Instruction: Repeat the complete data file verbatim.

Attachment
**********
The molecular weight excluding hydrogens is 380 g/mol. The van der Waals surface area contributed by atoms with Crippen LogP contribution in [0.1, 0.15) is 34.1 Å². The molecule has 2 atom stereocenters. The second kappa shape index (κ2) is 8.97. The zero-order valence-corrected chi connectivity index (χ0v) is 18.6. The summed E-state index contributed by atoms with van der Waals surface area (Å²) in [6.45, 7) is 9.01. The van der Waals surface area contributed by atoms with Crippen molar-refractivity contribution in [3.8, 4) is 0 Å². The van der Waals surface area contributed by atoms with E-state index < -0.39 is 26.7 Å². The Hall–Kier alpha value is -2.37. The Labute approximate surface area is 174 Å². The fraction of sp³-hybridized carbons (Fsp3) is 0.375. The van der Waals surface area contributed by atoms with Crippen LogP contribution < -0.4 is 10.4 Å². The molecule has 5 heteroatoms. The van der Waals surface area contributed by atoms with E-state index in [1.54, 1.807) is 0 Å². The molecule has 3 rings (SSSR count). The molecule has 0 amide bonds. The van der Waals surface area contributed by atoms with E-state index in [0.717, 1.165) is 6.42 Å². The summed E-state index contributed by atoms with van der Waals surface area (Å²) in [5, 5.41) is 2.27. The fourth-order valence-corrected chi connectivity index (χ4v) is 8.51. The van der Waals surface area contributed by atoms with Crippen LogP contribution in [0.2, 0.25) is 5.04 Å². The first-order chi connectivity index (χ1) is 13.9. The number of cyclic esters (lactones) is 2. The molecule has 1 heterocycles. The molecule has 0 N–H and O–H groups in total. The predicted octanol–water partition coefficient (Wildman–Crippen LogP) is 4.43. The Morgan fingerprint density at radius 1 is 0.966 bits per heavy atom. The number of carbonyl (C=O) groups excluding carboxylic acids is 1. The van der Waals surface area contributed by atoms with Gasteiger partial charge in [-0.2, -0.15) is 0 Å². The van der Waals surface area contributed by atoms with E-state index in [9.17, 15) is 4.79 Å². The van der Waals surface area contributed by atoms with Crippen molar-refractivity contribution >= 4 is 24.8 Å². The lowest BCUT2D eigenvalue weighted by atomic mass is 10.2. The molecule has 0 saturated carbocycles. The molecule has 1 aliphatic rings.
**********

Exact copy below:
The molecular weight excluding hydrogens is 380 g/mol. The van der Waals surface area contributed by atoms with Crippen LogP contribution in [0.1, 0.15) is 34.1 Å². The molecule has 2 atom stereocenters. The second kappa shape index (κ2) is 8.97. The zero-order valence-corrected chi connectivity index (χ0v) is 18.6. The summed E-state index contributed by atoms with van der Waals surface area (Å²) in [6.45, 7) is 9.01. The van der Waals surface area contributed by atoms with Crippen molar-refractivity contribution in [3.8, 4) is 0 Å². The van der Waals surface area contributed by atoms with E-state index < -0.39 is 26.7 Å². The Hall–Kier alpha value is -2.37. The Labute approximate surface area is 174 Å². The fraction of sp³-hybridized carbons (Fsp3) is 0.375. The van der Waals surface area contributed by atoms with Crippen LogP contribution < -0.4 is 10.4 Å². The molecule has 5 heteroatoms. The van der Waals surface area contributed by atoms with E-state index in [1.54, 1.807) is 0 Å². The molecule has 3 rings (SSSR count). The molecule has 0 amide bonds. The van der Waals surface area contributed by atoms with E-state index in [0.717, 1.165) is 6.42 Å². The summed E-state index contributed by atoms with van der Waals surface area (Å²) in [5, 5.41) is 2.27. The fourth-order valence-corrected chi connectivity index (χ4v) is 8.51. The van der Waals surface area contributed by atoms with Crippen LogP contribution in [0.2, 0.25) is 5.04 Å². The first-order chi connectivity index (χ1) is 13.9. The number of cyclic esters (lactones) is 2. The molecule has 1 heterocycles. The molecule has 0 N–H and O–H groups in total. The predicted octanol–water partition coefficient (Wildman–Crippen LogP) is 4.43. The Morgan fingerprint density at radius 1 is 0.966 bits per heavy atom. The number of carbonyl (C=O) groups excluding carboxylic acids is 1. The van der Waals surface area contributed by atoms with Gasteiger partial charge in [-0.2, -0.15) is 0 Å². The van der Waals surface area contributed by atoms with E-state index in [9.17, 15) is 4.79 Å². The van der Waals surface area contributed by atoms with Crippen molar-refractivity contribution >= 4 is 24.8 Å². The lowest BCUT2D eigenvalue weighted by atomic mass is 10.2. The molecule has 0 saturated carbocycles. The molecule has 1 aliphatic rings.